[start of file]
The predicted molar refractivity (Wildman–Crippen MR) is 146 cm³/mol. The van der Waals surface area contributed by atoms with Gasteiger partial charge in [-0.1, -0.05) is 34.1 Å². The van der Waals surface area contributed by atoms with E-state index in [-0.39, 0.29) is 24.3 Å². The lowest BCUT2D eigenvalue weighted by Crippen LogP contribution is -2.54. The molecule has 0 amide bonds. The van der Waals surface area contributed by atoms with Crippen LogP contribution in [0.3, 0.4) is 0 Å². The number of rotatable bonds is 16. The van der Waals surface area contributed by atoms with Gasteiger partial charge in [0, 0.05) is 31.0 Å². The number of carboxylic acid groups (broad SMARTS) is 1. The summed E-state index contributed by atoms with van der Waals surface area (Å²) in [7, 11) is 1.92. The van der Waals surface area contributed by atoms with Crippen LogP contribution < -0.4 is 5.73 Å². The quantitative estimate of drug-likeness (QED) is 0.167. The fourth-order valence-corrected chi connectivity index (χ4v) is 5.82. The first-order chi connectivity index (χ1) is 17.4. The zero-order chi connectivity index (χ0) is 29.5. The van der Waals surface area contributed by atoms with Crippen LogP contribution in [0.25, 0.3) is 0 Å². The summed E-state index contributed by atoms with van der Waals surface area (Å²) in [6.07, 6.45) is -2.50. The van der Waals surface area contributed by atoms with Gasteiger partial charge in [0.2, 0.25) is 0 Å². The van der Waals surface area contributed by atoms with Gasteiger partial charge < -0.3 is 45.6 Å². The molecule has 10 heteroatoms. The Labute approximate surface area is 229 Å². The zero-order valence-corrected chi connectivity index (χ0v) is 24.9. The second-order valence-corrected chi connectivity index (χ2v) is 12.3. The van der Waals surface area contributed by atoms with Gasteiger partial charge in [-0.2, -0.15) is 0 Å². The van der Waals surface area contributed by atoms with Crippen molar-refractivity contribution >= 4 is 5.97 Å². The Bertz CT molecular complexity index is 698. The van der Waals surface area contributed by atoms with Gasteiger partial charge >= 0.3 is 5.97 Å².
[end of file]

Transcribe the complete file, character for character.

The predicted molar refractivity (Wildman–Crippen MR) is 146 cm³/mol. The van der Waals surface area contributed by atoms with Gasteiger partial charge in [-0.1, -0.05) is 34.1 Å². The van der Waals surface area contributed by atoms with E-state index in [-0.39, 0.29) is 24.3 Å². The lowest BCUT2D eigenvalue weighted by Crippen LogP contribution is -2.54. The molecule has 0 amide bonds. The van der Waals surface area contributed by atoms with Crippen LogP contribution in [0.3, 0.4) is 0 Å². The number of rotatable bonds is 16. The van der Waals surface area contributed by atoms with Gasteiger partial charge in [0, 0.05) is 31.0 Å². The number of carboxylic acid groups (broad SMARTS) is 1. The summed E-state index contributed by atoms with van der Waals surface area (Å²) in [7, 11) is 1.92. The van der Waals surface area contributed by atoms with Crippen LogP contribution < -0.4 is 5.73 Å². The quantitative estimate of drug-likeness (QED) is 0.167. The fourth-order valence-corrected chi connectivity index (χ4v) is 5.82. The first-order chi connectivity index (χ1) is 17.4. The zero-order chi connectivity index (χ0) is 29.5. The van der Waals surface area contributed by atoms with Crippen LogP contribution in [0.25, 0.3) is 0 Å². The summed E-state index contributed by atoms with van der Waals surface area (Å²) in [6.07, 6.45) is -2.50. The van der Waals surface area contributed by atoms with Gasteiger partial charge in [0.2, 0.25) is 0 Å². The van der Waals surface area contributed by atoms with Gasteiger partial charge < -0.3 is 45.6 Å². The molecule has 10 heteroatoms. The Labute approximate surface area is 229 Å². The zero-order valence-corrected chi connectivity index (χ0v) is 24.9. The second-order valence-corrected chi connectivity index (χ2v) is 12.3. The van der Waals surface area contributed by atoms with Gasteiger partial charge in [-0.2, -0.15) is 0 Å². The van der Waals surface area contributed by atoms with Crippen molar-refractivity contribution >= 4 is 5.97 Å². The Bertz CT molecular complexity index is 698. The van der Waals surface area contributed by atoms with Gasteiger partial charge >= 0.3 is 5.97 Å².